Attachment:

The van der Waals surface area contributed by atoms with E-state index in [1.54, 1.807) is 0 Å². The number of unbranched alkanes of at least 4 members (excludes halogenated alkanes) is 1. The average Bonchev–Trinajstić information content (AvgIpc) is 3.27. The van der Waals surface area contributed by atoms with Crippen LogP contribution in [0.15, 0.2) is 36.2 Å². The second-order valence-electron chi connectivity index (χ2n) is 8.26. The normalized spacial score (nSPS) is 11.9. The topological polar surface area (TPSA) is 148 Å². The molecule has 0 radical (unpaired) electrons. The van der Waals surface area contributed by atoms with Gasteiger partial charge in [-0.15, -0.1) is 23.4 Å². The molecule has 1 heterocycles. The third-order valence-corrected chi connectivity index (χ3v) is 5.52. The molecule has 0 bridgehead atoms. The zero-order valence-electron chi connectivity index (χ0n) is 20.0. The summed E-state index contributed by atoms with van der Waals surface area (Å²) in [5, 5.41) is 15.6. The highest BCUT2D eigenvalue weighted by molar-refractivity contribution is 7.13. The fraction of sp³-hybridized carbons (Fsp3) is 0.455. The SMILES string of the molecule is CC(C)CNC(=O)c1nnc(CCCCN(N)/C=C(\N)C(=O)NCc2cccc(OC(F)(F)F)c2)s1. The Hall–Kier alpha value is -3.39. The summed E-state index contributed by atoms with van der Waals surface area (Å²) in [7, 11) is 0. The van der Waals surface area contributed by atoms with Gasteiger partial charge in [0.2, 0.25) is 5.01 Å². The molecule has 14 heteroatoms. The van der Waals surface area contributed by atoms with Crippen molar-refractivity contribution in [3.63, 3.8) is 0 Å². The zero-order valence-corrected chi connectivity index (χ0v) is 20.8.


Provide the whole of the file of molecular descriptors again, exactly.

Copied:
The van der Waals surface area contributed by atoms with E-state index in [1.54, 1.807) is 0 Å². The number of unbranched alkanes of at least 4 members (excludes halogenated alkanes) is 1. The average Bonchev–Trinajstić information content (AvgIpc) is 3.27. The van der Waals surface area contributed by atoms with Crippen LogP contribution in [0.15, 0.2) is 36.2 Å². The second-order valence-electron chi connectivity index (χ2n) is 8.26. The normalized spacial score (nSPS) is 11.9. The topological polar surface area (TPSA) is 148 Å². The molecule has 0 radical (unpaired) electrons. The van der Waals surface area contributed by atoms with Gasteiger partial charge in [-0.15, -0.1) is 23.4 Å². The molecule has 1 heterocycles. The third-order valence-corrected chi connectivity index (χ3v) is 5.52. The molecule has 0 bridgehead atoms. The zero-order valence-electron chi connectivity index (χ0n) is 20.0. The summed E-state index contributed by atoms with van der Waals surface area (Å²) in [5, 5.41) is 15.6. The highest BCUT2D eigenvalue weighted by molar-refractivity contribution is 7.13. The fraction of sp³-hybridized carbons (Fsp3) is 0.455. The SMILES string of the molecule is CC(C)CNC(=O)c1nnc(CCCCN(N)/C=C(\N)C(=O)NCc2cccc(OC(F)(F)F)c2)s1. The Hall–Kier alpha value is -3.39. The summed E-state index contributed by atoms with van der Waals surface area (Å²) in [7, 11) is 0. The van der Waals surface area contributed by atoms with Gasteiger partial charge in [0.2, 0.25) is 5.01 Å². The molecule has 14 heteroatoms. The van der Waals surface area contributed by atoms with Crippen molar-refractivity contribution in [3.63, 3.8) is 0 Å². The zero-order valence-corrected chi connectivity index (χ0v) is 20.8.